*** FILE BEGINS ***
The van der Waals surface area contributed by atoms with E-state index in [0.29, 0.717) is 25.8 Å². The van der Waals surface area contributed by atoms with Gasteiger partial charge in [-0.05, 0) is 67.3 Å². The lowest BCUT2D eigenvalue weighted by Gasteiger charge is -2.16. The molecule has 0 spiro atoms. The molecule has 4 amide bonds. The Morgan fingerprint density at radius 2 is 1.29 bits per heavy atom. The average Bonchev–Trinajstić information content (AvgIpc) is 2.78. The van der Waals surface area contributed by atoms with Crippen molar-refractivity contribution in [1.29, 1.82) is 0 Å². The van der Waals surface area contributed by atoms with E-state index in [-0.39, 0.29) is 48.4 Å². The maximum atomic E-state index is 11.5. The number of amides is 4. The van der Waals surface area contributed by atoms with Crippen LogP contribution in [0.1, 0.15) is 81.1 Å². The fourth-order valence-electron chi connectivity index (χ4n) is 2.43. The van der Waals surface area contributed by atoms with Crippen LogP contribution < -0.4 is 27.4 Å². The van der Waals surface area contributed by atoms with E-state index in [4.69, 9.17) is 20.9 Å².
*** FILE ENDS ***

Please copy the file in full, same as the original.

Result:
The van der Waals surface area contributed by atoms with E-state index in [0.29, 0.717) is 25.8 Å². The van der Waals surface area contributed by atoms with Gasteiger partial charge in [-0.05, 0) is 67.3 Å². The lowest BCUT2D eigenvalue weighted by Gasteiger charge is -2.16. The molecule has 0 spiro atoms. The molecule has 4 amide bonds. The Morgan fingerprint density at radius 2 is 1.29 bits per heavy atom. The average Bonchev–Trinajstić information content (AvgIpc) is 2.78. The van der Waals surface area contributed by atoms with Crippen molar-refractivity contribution in [1.29, 1.82) is 0 Å². The van der Waals surface area contributed by atoms with E-state index in [-0.39, 0.29) is 48.4 Å². The maximum atomic E-state index is 11.5. The number of amides is 4. The van der Waals surface area contributed by atoms with Crippen LogP contribution in [0.1, 0.15) is 81.1 Å². The fourth-order valence-electron chi connectivity index (χ4n) is 2.43. The van der Waals surface area contributed by atoms with Crippen LogP contribution < -0.4 is 27.4 Å². The van der Waals surface area contributed by atoms with E-state index in [4.69, 9.17) is 20.9 Å².